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Talk to yourself like you would talk to your friend; taking my own advice.

Updated: Jan 31, 2021

Some of you will know that I’m a Mental Health Nurse, I work with adolescents within the Children and Adolescent Mental Health Services within Bristol. I recently had my last shift on the hospital ward I’ve been working on for over a year and I’m transferring to a community team on secondment next week.

I love working with young people, don’t get me wrong, it’s not easy! As well as the usual teenage angst and hormones doing god knows what, there's also mental ill health to contend with. It’s not easy, but my goodness, it is rewarding.

Of course, you’re not meant to have favourites and I don’t think I do. However, I know there are young people I gel with so much more than others. The same with teachers in schools, some you get on with, some you don’t. That’s life and that’s ok.

My last shift was a night shift and I did an evening check in, through facetime, with one young person who I really did gel with. She’s unwell with an eating disorder and is really stuck. Eating disorders are so toxic and leak out into all areas of life, the family environment was particularly difficult for her.

During this check in we were discussing how tough the past few weeks have been (the Christmas period is often excruciating for those with eating disorders) and I reminded her of what I always try to teach young people: to be kind to yourself. If you wouldn’t say it to your friend, don't say it it yourself. She smiled a sheepish smile and shrugged.

I know she finds it hard to be kind to herself, they all do, scrap that: we all do!

I asked her to name one thing she liked about herself. She sat quiet for a while, then shrugged her shoulders. Unable to come up with one single teeny tiny thing she liked about herself. It's almost always this way when I ask a young person what they like about themselves and each time it breaks my heart a little bit.

So, I tried a different tact; "what would your siblings say about you? What do you think they like about you?" She shrugged her shoulders and said she didn’t know, but she’d like to know and I said perhaps she could ask them tomorrow (her family were all having a family games night and she had not wanted to be a part of it at all) and her face lit up and she replied “no, I’m going to ask them right now” and she carried the phone downstairs and interrupted them all (particularly proud of her for doing this) and she asked “what do you like about me?”, they swarmed her with lovely words “you’re kind!” “You’re the best big sister” “you're so funny you always make me laugh” “you’re just so lovely!” “you care so much” ... As they shouted all their responses at her I could see her bottom lip starting to wobble and she started sobbing, full blown tears streaming down her face, sniffly nose, shoulder shaking crying. They all swarmed around her and gave her a massive group hug (and I’m just hanging out on the video call in amongst this lil moment!).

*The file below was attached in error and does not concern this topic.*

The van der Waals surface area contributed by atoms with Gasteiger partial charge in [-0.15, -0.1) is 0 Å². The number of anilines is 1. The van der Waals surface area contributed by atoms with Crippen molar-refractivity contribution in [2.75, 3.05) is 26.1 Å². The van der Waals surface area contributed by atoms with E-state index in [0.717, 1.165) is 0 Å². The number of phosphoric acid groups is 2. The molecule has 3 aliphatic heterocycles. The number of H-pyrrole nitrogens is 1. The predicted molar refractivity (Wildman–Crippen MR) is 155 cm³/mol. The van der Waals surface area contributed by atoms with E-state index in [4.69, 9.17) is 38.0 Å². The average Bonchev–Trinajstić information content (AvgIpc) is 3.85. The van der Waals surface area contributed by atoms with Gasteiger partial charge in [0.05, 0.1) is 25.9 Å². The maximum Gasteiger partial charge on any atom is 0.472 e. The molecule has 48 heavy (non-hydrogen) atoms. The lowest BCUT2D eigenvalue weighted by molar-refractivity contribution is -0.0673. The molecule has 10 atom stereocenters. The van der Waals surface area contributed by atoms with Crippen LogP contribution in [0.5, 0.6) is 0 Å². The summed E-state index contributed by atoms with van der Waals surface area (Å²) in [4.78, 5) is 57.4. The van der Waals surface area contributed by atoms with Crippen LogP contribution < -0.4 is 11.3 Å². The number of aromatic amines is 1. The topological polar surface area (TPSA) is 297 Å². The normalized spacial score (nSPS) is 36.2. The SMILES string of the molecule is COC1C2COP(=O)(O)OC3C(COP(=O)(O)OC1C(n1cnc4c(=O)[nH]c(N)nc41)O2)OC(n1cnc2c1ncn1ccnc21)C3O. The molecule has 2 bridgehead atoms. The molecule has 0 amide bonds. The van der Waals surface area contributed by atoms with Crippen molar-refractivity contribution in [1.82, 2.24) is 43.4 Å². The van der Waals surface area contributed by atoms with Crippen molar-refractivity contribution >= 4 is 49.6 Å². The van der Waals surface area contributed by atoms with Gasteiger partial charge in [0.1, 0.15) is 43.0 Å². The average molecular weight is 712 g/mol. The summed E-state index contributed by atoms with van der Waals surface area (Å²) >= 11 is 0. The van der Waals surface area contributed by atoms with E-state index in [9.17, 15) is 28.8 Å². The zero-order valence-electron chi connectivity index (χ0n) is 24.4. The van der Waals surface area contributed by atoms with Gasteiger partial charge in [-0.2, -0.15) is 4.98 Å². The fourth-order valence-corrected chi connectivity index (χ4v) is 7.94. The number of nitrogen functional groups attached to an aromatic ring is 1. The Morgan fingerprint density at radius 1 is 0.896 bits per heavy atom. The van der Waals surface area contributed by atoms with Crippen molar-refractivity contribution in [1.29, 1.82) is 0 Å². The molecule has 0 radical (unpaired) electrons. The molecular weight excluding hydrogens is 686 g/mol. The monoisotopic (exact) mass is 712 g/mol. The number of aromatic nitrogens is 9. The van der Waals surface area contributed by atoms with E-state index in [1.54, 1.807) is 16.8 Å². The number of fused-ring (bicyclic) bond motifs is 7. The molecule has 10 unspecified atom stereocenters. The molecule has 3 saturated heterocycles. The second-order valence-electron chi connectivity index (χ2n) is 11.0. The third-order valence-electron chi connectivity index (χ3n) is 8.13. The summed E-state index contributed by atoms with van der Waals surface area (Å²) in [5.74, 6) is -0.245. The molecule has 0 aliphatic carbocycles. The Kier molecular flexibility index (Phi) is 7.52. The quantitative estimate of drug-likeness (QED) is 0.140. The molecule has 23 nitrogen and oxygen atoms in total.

She went back upstairs and cried some more. She explained that they were happy tears. She thanked me. I’d helped her feel better.

I asked her if she believed what they had told her, she shrugged and said "I don't think so, but I want to, I will one day". I told her to remember their words when she’s struggling. Repeat them back to herself like she believes them. And one day she will.

I told her to talk to herself like she’s a friend.

She thanked me repeatedly throughout this conversation (such a grateful young lady) and said "you've really changed my life". Now, I’m not sure about that, but I do feel like I’ve had an impact. And that’s hard for me to say to myself.

But, I’m going to take my own advice and talk to myself like I’d talk to my friend and what I want to say to myself is:

You’ve worked really hard with these young people

You've genuinely cared so much and given so much of yourself to them

You've made them smile when they’re feeling their worst

You've helped them see a lil glimmer of hope, that light at the end of the tunnel

Maybe some of them will remember you forever, maybe they’ll think of you as the light during their darkest moments

Maybe you have changed some lives

You're a damn good nurse

I always try to treat people how I’d want to be treated, this is particularly true within my job as a nurse. If my own mental health took such a turn that I needed help, how would I want the nurses and staff to work with me, talk to me, care for me?

I've done that with these young people, I've treated them with respect, I've valued their thoughts, I've listened to them and believed what they've told me, I've tried my hardest to bring a little bit of joy in the shittiest of times, I've worked with them through the really rubbish, uncomfortable, difficult stuff that they have to work through to recover, I've never held their words or behaviours when they're at their most unwell against them, I always try to advocate for them, I always try to teach that feelings are temporary and they can be super overwhelming, but they will pass and it is so very ok to not be ok. And I’m damn good at it.

I’m proud of me.

What do you like about yourself? What advice would you give to friend if they were in your position? What would you say to a friend if they were doubting themselves? Talk to yourself like you are your best friend, be kind, be gentle, you're so very important and so worth it.

Amy xoxo

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